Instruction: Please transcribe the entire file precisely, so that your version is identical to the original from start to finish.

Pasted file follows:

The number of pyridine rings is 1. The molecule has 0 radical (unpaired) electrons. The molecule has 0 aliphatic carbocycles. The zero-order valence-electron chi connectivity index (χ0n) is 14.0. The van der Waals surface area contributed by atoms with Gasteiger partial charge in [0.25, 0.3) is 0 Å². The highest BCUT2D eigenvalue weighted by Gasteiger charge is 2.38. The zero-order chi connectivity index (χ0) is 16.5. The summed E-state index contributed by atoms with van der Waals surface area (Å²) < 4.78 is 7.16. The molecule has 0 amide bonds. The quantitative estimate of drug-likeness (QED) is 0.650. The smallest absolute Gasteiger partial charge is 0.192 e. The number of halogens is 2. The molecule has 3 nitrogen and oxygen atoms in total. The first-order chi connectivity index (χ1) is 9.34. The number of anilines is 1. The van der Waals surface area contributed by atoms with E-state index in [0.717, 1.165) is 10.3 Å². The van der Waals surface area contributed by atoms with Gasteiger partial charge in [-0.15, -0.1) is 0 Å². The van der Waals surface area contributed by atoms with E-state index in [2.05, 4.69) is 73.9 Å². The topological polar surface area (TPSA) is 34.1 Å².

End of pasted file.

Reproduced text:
The number of pyridine rings is 1. The molecule has 0 radical (unpaired) electrons. The molecule has 0 aliphatic carbocycles. The zero-order valence-electron chi connectivity index (χ0n) is 14.0. The van der Waals surface area contributed by atoms with Gasteiger partial charge in [0.25, 0.3) is 0 Å². The highest BCUT2D eigenvalue weighted by Gasteiger charge is 2.38. The zero-order chi connectivity index (χ0) is 16.5. The summed E-state index contributed by atoms with van der Waals surface area (Å²) < 4.78 is 7.16. The molecule has 0 amide bonds. The quantitative estimate of drug-likeness (QED) is 0.650. The smallest absolute Gasteiger partial charge is 0.192 e. The number of halogens is 2. The molecule has 3 nitrogen and oxygen atoms in total. The first-order chi connectivity index (χ1) is 9.34. The number of anilines is 1. The van der Waals surface area contributed by atoms with E-state index in [0.717, 1.165) is 10.3 Å². The van der Waals surface area contributed by atoms with Gasteiger partial charge in [-0.15, -0.1) is 0 Å². The van der Waals surface area contributed by atoms with E-state index in [2.05, 4.69) is 73.9 Å². The topological polar surface area (TPSA) is 34.1 Å².